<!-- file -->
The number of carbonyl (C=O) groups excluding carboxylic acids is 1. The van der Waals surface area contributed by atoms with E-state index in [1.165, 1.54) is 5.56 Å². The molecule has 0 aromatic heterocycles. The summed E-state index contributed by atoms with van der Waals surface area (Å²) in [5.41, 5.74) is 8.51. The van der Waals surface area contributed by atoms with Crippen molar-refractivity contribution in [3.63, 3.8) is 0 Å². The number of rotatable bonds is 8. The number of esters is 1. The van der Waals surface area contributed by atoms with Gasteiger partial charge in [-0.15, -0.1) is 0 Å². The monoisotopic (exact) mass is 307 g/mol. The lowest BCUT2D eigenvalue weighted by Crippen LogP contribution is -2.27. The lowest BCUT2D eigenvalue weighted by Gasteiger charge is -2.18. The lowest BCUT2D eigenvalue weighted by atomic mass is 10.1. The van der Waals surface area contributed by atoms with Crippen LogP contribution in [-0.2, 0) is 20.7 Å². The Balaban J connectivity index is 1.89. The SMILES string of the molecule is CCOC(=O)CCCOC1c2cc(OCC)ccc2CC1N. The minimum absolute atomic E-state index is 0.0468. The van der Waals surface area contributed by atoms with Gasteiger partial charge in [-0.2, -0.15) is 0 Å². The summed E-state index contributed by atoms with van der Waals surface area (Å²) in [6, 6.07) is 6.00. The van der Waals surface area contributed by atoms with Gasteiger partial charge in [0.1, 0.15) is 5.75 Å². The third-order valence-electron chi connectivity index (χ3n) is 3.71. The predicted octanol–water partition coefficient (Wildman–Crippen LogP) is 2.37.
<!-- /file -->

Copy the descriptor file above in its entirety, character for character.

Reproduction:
The number of carbonyl (C=O) groups excluding carboxylic acids is 1. The van der Waals surface area contributed by atoms with E-state index in [1.165, 1.54) is 5.56 Å². The molecule has 0 aromatic heterocycles. The summed E-state index contributed by atoms with van der Waals surface area (Å²) in [5.41, 5.74) is 8.51. The van der Waals surface area contributed by atoms with Crippen molar-refractivity contribution in [3.63, 3.8) is 0 Å². The number of rotatable bonds is 8. The number of esters is 1. The van der Waals surface area contributed by atoms with Gasteiger partial charge in [-0.15, -0.1) is 0 Å². The monoisotopic (exact) mass is 307 g/mol. The lowest BCUT2D eigenvalue weighted by Crippen LogP contribution is -2.27. The lowest BCUT2D eigenvalue weighted by Gasteiger charge is -2.18. The lowest BCUT2D eigenvalue weighted by atomic mass is 10.1. The van der Waals surface area contributed by atoms with Crippen LogP contribution in [-0.2, 0) is 20.7 Å². The Balaban J connectivity index is 1.89. The SMILES string of the molecule is CCOC(=O)CCCOC1c2cc(OCC)ccc2CC1N. The minimum absolute atomic E-state index is 0.0468. The van der Waals surface area contributed by atoms with Gasteiger partial charge in [-0.2, -0.15) is 0 Å². The summed E-state index contributed by atoms with van der Waals surface area (Å²) in [6, 6.07) is 6.00. The van der Waals surface area contributed by atoms with Gasteiger partial charge in [0.1, 0.15) is 5.75 Å². The third-order valence-electron chi connectivity index (χ3n) is 3.71. The predicted octanol–water partition coefficient (Wildman–Crippen LogP) is 2.37.